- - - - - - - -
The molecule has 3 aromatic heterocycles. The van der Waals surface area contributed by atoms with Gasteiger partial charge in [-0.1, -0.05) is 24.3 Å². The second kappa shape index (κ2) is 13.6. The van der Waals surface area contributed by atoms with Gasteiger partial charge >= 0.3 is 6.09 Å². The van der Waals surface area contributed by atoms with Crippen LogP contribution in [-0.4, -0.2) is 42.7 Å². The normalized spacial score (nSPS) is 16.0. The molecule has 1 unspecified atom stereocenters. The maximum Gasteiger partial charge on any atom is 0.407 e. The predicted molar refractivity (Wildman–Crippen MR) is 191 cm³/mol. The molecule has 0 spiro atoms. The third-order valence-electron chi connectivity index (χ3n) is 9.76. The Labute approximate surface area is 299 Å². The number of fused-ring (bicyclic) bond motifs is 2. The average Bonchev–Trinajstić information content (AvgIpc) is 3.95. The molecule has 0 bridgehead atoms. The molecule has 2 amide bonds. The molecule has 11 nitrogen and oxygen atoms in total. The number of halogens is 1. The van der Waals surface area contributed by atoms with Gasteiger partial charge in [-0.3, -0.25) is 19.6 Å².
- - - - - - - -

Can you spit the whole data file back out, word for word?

The molecule has 3 aromatic heterocycles. The van der Waals surface area contributed by atoms with Gasteiger partial charge in [-0.1, -0.05) is 24.3 Å². The second kappa shape index (κ2) is 13.6. The van der Waals surface area contributed by atoms with Gasteiger partial charge >= 0.3 is 6.09 Å². The van der Waals surface area contributed by atoms with Crippen LogP contribution in [-0.4, -0.2) is 42.7 Å². The normalized spacial score (nSPS) is 16.0. The molecule has 1 unspecified atom stereocenters. The maximum Gasteiger partial charge on any atom is 0.407 e. The predicted molar refractivity (Wildman–Crippen MR) is 191 cm³/mol. The molecule has 0 spiro atoms. The third-order valence-electron chi connectivity index (χ3n) is 9.76. The Labute approximate surface area is 299 Å². The number of fused-ring (bicyclic) bond motifs is 2. The average Bonchev–Trinajstić information content (AvgIpc) is 3.95. The molecule has 0 bridgehead atoms. The molecule has 2 amide bonds. The molecule has 11 nitrogen and oxygen atoms in total. The number of halogens is 1. The van der Waals surface area contributed by atoms with Gasteiger partial charge in [-0.3, -0.25) is 19.6 Å².